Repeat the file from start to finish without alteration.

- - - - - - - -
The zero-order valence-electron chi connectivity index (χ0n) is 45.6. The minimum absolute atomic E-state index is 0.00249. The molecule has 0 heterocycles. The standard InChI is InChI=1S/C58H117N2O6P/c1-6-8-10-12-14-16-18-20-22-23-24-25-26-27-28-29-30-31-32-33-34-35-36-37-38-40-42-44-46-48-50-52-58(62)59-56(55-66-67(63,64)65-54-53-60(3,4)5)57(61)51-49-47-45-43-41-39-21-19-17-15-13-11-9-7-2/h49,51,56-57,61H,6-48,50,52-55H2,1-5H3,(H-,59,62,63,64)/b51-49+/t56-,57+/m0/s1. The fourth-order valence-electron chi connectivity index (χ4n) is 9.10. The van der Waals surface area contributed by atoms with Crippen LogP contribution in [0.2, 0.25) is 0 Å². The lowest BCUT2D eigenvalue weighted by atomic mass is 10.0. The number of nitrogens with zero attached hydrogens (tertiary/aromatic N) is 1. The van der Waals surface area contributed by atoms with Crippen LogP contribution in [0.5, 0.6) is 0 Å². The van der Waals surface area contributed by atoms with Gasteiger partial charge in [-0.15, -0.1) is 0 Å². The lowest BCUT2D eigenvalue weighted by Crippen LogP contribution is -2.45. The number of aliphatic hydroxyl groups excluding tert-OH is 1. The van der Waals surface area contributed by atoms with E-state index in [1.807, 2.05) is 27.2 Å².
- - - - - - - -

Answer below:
The zero-order valence-electron chi connectivity index (χ0n) is 45.6. The minimum absolute atomic E-state index is 0.00249. The molecule has 0 heterocycles. The standard InChI is InChI=1S/C58H117N2O6P/c1-6-8-10-12-14-16-18-20-22-23-24-25-26-27-28-29-30-31-32-33-34-35-36-37-38-40-42-44-46-48-50-52-58(62)59-56(55-66-67(63,64)65-54-53-60(3,4)5)57(61)51-49-47-45-43-41-39-21-19-17-15-13-11-9-7-2/h49,51,56-57,61H,6-48,50,52-55H2,1-5H3,(H-,59,62,63,64)/b51-49+/t56-,57+/m0/s1. The fourth-order valence-electron chi connectivity index (χ4n) is 9.10. The van der Waals surface area contributed by atoms with Crippen LogP contribution in [0.2, 0.25) is 0 Å². The lowest BCUT2D eigenvalue weighted by atomic mass is 10.0. The number of nitrogens with zero attached hydrogens (tertiary/aromatic N) is 1. The van der Waals surface area contributed by atoms with Crippen LogP contribution in [0.5, 0.6) is 0 Å². The van der Waals surface area contributed by atoms with Gasteiger partial charge in [-0.15, -0.1) is 0 Å². The lowest BCUT2D eigenvalue weighted by Crippen LogP contribution is -2.45. The number of aliphatic hydroxyl groups excluding tert-OH is 1. The van der Waals surface area contributed by atoms with E-state index in [1.807, 2.05) is 27.2 Å².